03/08/2020 Ancient enamel jewelry pieces

What is vitreous enamel? What is the process of enamelling?

Enamelling is basically the art of fusing glass particles (vitreous enamel grains) on metal under high temperature. Enamellists usually use silver, gold, copper and low carbon steel for enamelling, among others. Enamelling is an art that is like a miracle! We are applying some powders over metal that after exposing the piece to high temperature (using kiln or torch), will give us high-quality glass surface. This art is called vitreous enamel or hot enamel to differentiate it from resin works or industrial enamels.

Why are we using enamel in our jewelry? Why do we love it? ūüėä

We- enamel lovers- enjoy even looking at high-quality enameled pieces. Look at a brilliant shiny cloisonné piece with various transparent shades and depth of colours. Enamel paints are beautifully firing and never fade or change the colours. Even in terms of durability, the oldest enamel was made in around the 13th century B.C. The above picture shows two old glorious enamel pieces. The enamel on the left side is a Byzantine medallion from the frame of an icon with St. Gabriel, housed in the Djumati Monastery (circa 110) and the enamel jewelry on the right side of the picture is a Pendant with figure of Prudence, from second half 16th century, housed in the Metropolitan Museum of Art. The features and colours of enamel pieces do not change during time. So the only threat is to drop them on hard surface that might break them.

From the viewpoint of an enamellist, enamelling can be very difficult and unpredictable and on the other hand, full of joy and innovation. Enamelling is a very big world, full of possibilities for an artist who loves creation.

What are the characteristics of enamel grains?

Enamel grains can basically be combination of silica, soda ash and potassium nitrate that are mixed according to specific formulae*. Each enamel colour has its own formulae and some extra raw materials. Some warm colours have gold in their composition.

 Enamel grains have various sizes that are measured by mesh size. Mesh size is defined based on the number of holes per linear inch in a mesh screen. The mesh size you are choosing for enamelling directly depends on the project and techniques you want to use. For example for cloisonné, 60 or 80 mesh size enamels are suitable. On the other hand, for painting, you need finer grains.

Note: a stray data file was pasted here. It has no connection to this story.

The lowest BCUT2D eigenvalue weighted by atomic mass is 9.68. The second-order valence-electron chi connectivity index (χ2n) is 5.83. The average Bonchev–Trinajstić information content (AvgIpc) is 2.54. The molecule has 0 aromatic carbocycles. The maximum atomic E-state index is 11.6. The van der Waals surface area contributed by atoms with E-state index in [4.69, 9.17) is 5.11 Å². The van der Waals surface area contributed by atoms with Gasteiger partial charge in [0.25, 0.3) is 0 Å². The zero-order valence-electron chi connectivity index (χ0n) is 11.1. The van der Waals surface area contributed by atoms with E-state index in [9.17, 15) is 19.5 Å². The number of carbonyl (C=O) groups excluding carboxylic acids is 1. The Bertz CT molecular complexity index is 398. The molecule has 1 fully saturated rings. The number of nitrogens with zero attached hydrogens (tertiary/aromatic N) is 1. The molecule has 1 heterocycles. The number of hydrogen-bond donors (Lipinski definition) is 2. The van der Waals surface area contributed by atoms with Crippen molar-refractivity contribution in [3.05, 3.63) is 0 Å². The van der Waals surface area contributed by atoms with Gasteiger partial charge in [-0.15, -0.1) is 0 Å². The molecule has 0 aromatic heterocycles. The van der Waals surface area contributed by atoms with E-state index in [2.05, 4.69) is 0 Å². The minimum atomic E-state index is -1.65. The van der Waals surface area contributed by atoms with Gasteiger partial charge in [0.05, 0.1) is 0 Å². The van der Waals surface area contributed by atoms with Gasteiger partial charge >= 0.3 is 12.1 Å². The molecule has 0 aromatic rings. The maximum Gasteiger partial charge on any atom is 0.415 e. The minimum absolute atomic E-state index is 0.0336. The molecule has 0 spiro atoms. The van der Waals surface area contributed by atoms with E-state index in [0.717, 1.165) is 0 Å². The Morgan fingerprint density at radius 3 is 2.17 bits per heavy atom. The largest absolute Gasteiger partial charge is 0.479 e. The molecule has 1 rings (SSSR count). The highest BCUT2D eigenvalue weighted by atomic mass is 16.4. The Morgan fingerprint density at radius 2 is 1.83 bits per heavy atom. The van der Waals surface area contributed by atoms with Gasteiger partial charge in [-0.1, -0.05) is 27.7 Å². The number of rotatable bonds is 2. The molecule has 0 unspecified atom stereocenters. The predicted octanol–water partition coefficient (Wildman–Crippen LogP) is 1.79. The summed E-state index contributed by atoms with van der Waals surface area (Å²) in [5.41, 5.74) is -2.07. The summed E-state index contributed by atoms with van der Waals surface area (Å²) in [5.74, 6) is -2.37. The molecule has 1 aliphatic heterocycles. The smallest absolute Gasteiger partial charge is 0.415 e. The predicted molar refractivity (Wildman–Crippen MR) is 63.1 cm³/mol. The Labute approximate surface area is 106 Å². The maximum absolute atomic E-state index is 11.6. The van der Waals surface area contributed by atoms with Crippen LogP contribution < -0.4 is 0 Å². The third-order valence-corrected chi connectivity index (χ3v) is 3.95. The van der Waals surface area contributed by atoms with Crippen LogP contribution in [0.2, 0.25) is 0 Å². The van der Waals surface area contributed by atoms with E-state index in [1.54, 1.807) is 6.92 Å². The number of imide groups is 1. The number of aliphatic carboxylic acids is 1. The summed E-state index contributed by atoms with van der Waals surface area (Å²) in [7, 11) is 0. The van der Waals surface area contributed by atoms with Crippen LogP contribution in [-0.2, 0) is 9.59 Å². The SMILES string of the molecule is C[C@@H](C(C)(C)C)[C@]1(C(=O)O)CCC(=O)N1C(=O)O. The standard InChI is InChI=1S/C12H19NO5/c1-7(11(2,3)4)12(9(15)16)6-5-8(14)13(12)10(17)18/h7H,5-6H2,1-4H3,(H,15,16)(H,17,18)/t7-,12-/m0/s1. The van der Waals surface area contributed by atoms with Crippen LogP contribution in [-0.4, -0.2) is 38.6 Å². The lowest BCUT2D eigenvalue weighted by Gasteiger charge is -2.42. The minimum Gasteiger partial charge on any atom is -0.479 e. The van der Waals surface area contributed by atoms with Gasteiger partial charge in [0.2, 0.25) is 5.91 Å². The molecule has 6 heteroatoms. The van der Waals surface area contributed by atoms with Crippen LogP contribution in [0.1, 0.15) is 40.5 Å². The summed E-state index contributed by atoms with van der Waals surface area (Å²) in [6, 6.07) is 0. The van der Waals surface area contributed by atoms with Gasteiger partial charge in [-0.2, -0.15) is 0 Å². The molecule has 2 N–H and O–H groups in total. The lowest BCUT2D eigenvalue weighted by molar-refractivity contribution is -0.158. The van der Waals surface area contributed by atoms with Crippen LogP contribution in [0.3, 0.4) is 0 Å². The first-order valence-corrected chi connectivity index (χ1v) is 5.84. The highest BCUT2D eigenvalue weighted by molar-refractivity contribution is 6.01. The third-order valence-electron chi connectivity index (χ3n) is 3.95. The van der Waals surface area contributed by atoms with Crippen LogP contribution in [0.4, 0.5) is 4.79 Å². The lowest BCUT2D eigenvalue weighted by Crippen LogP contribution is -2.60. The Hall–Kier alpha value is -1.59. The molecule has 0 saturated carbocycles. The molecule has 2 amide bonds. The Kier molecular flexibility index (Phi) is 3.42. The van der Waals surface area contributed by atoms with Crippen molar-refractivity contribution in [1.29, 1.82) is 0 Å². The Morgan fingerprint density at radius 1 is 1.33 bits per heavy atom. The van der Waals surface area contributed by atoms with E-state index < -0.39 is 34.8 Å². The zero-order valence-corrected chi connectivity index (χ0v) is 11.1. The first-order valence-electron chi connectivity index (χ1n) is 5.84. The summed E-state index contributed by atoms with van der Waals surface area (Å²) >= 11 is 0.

Enamels are coming in various colours and shades. They can be opaque, transparent or translucent. Also, depending on the temperature that is perfect for their fusing, they are categorized to soft-, medium- or hard-fusing enamels. Soft-fusing enamels should be fired at lower temperatures and/or shorter times. It is important that when you are firing several enamels together on a piece of metal , they have close fusing temperatures. Otherwise, you will over- or under-fire some of them while some have fused perfectly.

What are the enameling methods/ techniques?

They are lots of enamelling methods. Some of main methods are cloisonné, champlevé, plique a jour and enamel pint. Champlevé is a technique that enamel is being inlaid into depressions of metal. These depressions are usually produced using etching, chasing or engraving. Cloisonné is a popular technique that after firing flux on metal, very thin metal stripes are fused on flux and then enamel is inlaid between the stripes. The stripes or cloisonné wires are actually the lines of the painting or the pattern. In plique a jour, after cutting some designs on metal, the holes are filled with enamel. The beauty of this technique is that light will pass through enamel.

Nowadays, modern enamellists use lots of techniques and we are not limited to ancient techniques, any more. I am interested in exploring these modern techniques in particular. And hopefully, I will write about them in the future.

*The art of enameling by Linda Darty, page 9, first paperback edition, 2006

Links to the pictures of enamels:

https://en.wikipedia.org/wiki/File:Medallion_St_Demetrios_Louvre_OA6457.jpg

https://www.metmuseum.org/about-the-met/conservation-and-scientific-research/projects/enameled-gold-jewelry

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